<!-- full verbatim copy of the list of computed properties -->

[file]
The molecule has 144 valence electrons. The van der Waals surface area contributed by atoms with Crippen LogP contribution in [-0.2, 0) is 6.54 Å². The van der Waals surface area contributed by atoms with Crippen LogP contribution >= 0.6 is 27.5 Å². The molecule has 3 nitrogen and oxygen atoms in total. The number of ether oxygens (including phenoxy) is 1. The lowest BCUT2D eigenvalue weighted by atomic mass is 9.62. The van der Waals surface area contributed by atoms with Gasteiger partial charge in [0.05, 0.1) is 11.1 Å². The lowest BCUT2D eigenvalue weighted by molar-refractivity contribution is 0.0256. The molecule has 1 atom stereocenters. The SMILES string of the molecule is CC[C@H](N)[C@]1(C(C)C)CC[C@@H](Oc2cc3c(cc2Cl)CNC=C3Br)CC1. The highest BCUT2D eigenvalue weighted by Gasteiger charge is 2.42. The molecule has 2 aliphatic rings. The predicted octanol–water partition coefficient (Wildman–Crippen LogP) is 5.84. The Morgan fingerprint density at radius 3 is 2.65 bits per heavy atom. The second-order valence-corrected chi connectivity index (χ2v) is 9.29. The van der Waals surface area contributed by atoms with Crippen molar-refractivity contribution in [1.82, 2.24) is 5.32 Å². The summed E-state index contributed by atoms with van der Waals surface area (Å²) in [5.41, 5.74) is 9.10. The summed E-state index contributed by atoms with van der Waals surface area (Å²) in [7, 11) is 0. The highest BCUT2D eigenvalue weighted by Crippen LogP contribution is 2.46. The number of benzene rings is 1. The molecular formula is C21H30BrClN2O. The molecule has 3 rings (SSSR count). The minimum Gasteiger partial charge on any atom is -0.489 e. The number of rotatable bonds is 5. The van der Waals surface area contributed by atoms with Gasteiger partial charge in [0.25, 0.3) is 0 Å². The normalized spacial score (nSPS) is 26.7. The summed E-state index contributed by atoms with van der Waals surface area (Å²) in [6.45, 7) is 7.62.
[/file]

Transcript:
The molecule has 144 valence electrons. The van der Waals surface area contributed by atoms with Crippen LogP contribution in [-0.2, 0) is 6.54 Å². The van der Waals surface area contributed by atoms with Crippen LogP contribution >= 0.6 is 27.5 Å². The molecule has 3 nitrogen and oxygen atoms in total. The number of ether oxygens (including phenoxy) is 1. The lowest BCUT2D eigenvalue weighted by atomic mass is 9.62. The van der Waals surface area contributed by atoms with Gasteiger partial charge in [0.05, 0.1) is 11.1 Å². The lowest BCUT2D eigenvalue weighted by molar-refractivity contribution is 0.0256. The molecule has 1 atom stereocenters. The SMILES string of the molecule is CC[C@H](N)[C@]1(C(C)C)CC[C@@H](Oc2cc3c(cc2Cl)CNC=C3Br)CC1. The highest BCUT2D eigenvalue weighted by Gasteiger charge is 2.42. The molecule has 2 aliphatic rings. The predicted octanol–water partition coefficient (Wildman–Crippen LogP) is 5.84. The Morgan fingerprint density at radius 3 is 2.65 bits per heavy atom. The second-order valence-corrected chi connectivity index (χ2v) is 9.29. The van der Waals surface area contributed by atoms with Crippen molar-refractivity contribution in [1.82, 2.24) is 5.32 Å². The summed E-state index contributed by atoms with van der Waals surface area (Å²) in [5.41, 5.74) is 9.10. The summed E-state index contributed by atoms with van der Waals surface area (Å²) in [7, 11) is 0. The highest BCUT2D eigenvalue weighted by Crippen LogP contribution is 2.46. The number of benzene rings is 1. The molecular formula is C21H30BrClN2O. The molecule has 3 rings (SSSR count). The minimum Gasteiger partial charge on any atom is -0.489 e. The number of rotatable bonds is 5. The van der Waals surface area contributed by atoms with Gasteiger partial charge in [0.25, 0.3) is 0 Å². The normalized spacial score (nSPS) is 26.7. The summed E-state index contributed by atoms with van der Waals surface area (Å²) in [6.45, 7) is 7.62.